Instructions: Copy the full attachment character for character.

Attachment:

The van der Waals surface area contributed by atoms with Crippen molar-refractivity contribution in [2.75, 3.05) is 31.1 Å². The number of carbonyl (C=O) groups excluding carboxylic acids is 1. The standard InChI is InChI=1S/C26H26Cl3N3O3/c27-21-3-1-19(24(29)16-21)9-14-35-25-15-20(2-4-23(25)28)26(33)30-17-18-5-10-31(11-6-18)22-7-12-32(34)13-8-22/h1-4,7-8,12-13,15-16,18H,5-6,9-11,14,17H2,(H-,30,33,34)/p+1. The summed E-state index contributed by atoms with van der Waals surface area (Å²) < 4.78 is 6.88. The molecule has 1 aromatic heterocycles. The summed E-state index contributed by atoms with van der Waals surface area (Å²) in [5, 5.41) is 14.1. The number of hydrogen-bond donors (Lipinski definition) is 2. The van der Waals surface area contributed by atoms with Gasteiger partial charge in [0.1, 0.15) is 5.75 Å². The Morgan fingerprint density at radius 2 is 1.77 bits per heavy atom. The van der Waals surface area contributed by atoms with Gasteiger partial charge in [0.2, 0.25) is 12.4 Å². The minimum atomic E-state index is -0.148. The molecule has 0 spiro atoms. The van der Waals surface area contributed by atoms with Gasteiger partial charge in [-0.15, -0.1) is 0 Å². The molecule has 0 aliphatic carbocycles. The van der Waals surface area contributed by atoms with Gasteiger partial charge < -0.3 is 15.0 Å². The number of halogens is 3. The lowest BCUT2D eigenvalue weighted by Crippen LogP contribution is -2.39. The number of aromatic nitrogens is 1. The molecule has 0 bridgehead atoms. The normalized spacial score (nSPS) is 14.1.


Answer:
The van der Waals surface area contributed by atoms with Crippen molar-refractivity contribution in [2.75, 3.05) is 31.1 Å². The number of carbonyl (C=O) groups excluding carboxylic acids is 1. The standard InChI is InChI=1S/C26H26Cl3N3O3/c27-21-3-1-19(24(29)16-21)9-14-35-25-15-20(2-4-23(25)28)26(33)30-17-18-5-10-31(11-6-18)22-7-12-32(34)13-8-22/h1-4,7-8,12-13,15-16,18H,5-6,9-11,14,17H2,(H-,30,33,34)/p+1. The summed E-state index contributed by atoms with van der Waals surface area (Å²) < 4.78 is 6.88. The molecule has 1 aromatic heterocycles. The summed E-state index contributed by atoms with van der Waals surface area (Å²) in [5, 5.41) is 14.1. The number of hydrogen-bond donors (Lipinski definition) is 2. The van der Waals surface area contributed by atoms with Gasteiger partial charge in [0.1, 0.15) is 5.75 Å². The Morgan fingerprint density at radius 2 is 1.77 bits per heavy atom. The van der Waals surface area contributed by atoms with Gasteiger partial charge in [0.2, 0.25) is 12.4 Å². The minimum atomic E-state index is -0.148. The molecule has 0 spiro atoms. The van der Waals surface area contributed by atoms with Gasteiger partial charge in [-0.15, -0.1) is 0 Å². The molecule has 0 aliphatic carbocycles. The van der Waals surface area contributed by atoms with Gasteiger partial charge < -0.3 is 15.0 Å². The number of halogens is 3. The lowest BCUT2D eigenvalue weighted by Crippen LogP contribution is -2.39. The number of aromatic nitrogens is 1. The molecule has 0 bridgehead atoms. The normalized spacial score (nSPS) is 14.1.